What is happening in Belarus in many ways resembles the color revolutions in other post-Soviet states where enormous protests demanded, and achieved, the resignation of an autocratic regime no longer accepted by the population. The outcome of the Belarusian uprising is, of course, not yet known. Although it has not yet been assigned a color the red and white flag Lukashenka banned in 1995 has become the symbol of the uprising. Still, it is more often referred to as the “flip-flop” or “cockroach” revolution. The background is the interview published on Syarhei Tsikhanousky’s YouTube channel where an angry lady compared Lukashenka to a cockroach, and stated the only way to get rid of such pests was to slap them with a flip flop!
Despite the massive resistance he faces Lukashenka is not leaving his post without a fight. Although the relations between Russia and Belarus have been deteriorating the past year there is an overhanging risk Russia would decide to get involved and provide the force necessary for Lukashenka to stay in power. Such a development would completely ruin any credibility Putin and Lukashenka have amongst the Belarusians, but he would none the less survive this crisis of government. Moreover, Tsikhanouskaya has explicitly said she does not want to become president. Her goal is to ensure her husband is released from prison and that free elections are announced as soon as possible. Those who voted for her voted for change and against Lukashenka and his autocracy rather than for her as president. The protests against the election result have apparently been generated at grassroots level and have been clearly leaderless. So far, neither Tsikhanauskaya nor any of the other women who were at the forefront of her campaign have tried to lead the uprising. As it is in fact unclear what type of organization she has behind her, the question about who would run the country if she actually was to become president has yet to be answered.
Five Factors in Favour of a Regime Change
Comparing the current situation in Belarus to other countries in post-socialist Europe and the way authoritarian regimes were ousted out, several factors make a regime change more likely than ever: Firstly, over the last days, cracks have appeared within the Belarusian regime of Lukashenka. This might not affect the inner circle of his clique but the emergence of critical voices from (former) ministers, diplomats or some journalists from state television demonstrates how vulnerable the regime is and have already led to small commitments by the president. Secondly, the presence of a credible opposition, generated by Tsikhanauskaya’s candidacy, that managed to communicate to the population via online media shows a new and unprecedented level of pluralism in Belarus. Third, the protests have been mostly very peaceful and experienced a harsh reaction from state authorities, which accelerated the erosion of the legitimacy of president Lukashenka. The number of deaths is still considerably low, especially compared the late Maidan protests in 2014, but the video tapes displaying the tragic events visualize the brutality the regime. Fourth, Lukashenka receives hardly any support by relevant states from the international community. The EU does not recognize the 2020 elections, Russia is reluctant to engage in Belarus, the USA and even China called for respect of the sovereignty of the Belarusian people. Finally, the biggest factor speaking in favour of a regime chance is the ongoing vast mobilization of the population. This creates a window of opportunity for change, gave momentum to the opposition and led to the massive increase in political participation. The new level of political efficacy, i.e. people’s belief that they can influence political affairs, that emerged around the elections is truly unique. It has not been restricted to the capital but resonated in cities, towns, and even villages, all over the country – making it the most serious threat Lukashenka´s authoritarian regime has ever faced.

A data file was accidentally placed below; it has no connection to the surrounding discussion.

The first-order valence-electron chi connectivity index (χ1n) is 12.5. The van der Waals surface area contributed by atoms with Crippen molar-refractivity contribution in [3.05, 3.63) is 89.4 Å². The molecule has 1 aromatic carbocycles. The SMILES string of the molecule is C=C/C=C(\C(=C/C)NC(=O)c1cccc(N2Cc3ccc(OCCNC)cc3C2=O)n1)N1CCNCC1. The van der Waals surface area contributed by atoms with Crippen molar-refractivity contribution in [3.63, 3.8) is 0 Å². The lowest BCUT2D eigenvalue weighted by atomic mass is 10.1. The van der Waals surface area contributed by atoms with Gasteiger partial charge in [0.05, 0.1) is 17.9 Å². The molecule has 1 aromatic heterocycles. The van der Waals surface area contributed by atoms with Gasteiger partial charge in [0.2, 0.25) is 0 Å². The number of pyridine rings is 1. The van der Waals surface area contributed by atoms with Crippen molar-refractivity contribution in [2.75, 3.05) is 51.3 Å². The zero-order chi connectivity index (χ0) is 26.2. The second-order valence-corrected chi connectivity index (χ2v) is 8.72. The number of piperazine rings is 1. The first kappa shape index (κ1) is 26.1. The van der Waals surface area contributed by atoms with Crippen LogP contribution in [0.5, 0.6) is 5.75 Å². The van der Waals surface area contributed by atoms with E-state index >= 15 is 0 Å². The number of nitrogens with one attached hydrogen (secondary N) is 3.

Yet Lukashenka’s position remains solidly unchanged. In fact, as hundreds of thousands marched through Minsk yesterday (August 23) demanding his resignation, he made a point of being filmed getting off a helicopter near his residence wearing a bulletproof vest and holding an automatic rifle. It is hard to interpret this as anything but a willingness to fight. In conclusion, two weeks after the election neither side seem to be willing to give in and the future is hard to predict. Only one thing is certain: Belarus has already changed.